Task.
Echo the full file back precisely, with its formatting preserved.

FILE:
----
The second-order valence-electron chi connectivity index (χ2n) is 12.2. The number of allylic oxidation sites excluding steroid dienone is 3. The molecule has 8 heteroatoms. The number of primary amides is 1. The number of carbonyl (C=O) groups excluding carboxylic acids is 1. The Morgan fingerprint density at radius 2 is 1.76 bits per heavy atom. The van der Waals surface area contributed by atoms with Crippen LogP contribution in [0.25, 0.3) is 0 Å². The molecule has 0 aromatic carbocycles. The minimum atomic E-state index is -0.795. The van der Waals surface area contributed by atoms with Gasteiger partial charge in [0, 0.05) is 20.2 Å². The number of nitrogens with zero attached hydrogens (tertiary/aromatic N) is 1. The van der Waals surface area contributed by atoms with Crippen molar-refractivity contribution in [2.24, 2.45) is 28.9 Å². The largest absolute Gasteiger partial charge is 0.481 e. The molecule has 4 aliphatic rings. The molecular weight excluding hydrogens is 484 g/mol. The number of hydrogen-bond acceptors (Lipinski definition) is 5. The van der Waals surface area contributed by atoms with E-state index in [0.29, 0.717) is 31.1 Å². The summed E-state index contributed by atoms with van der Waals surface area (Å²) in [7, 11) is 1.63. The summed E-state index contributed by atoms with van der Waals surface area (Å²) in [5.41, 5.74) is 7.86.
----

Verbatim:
The second-order valence-electron chi connectivity index (χ2n) is 12.2. The number of allylic oxidation sites excluding steroid dienone is 3. The molecule has 8 heteroatoms. The number of primary amides is 1. The number of carbonyl (C=O) groups excluding carboxylic acids is 1. The Morgan fingerprint density at radius 2 is 1.76 bits per heavy atom. The van der Waals surface area contributed by atoms with Crippen LogP contribution in [0.25, 0.3) is 0 Å². The molecule has 0 aromatic carbocycles. The minimum atomic E-state index is -0.795. The van der Waals surface area contributed by atoms with Gasteiger partial charge in [0, 0.05) is 20.2 Å². The number of nitrogens with zero attached hydrogens (tertiary/aromatic N) is 1. The van der Waals surface area contributed by atoms with Crippen molar-refractivity contribution in [2.24, 2.45) is 28.9 Å². The largest absolute Gasteiger partial charge is 0.481 e. The molecule has 4 aliphatic rings. The molecular weight excluding hydrogens is 484 g/mol. The number of hydrogen-bond acceptors (Lipinski definition) is 5. The van der Waals surface area contributed by atoms with E-state index in [0.29, 0.717) is 31.1 Å². The summed E-state index contributed by atoms with van der Waals surface area (Å²) in [7, 11) is 1.63. The summed E-state index contributed by atoms with van der Waals surface area (Å²) in [5.41, 5.74) is 7.86.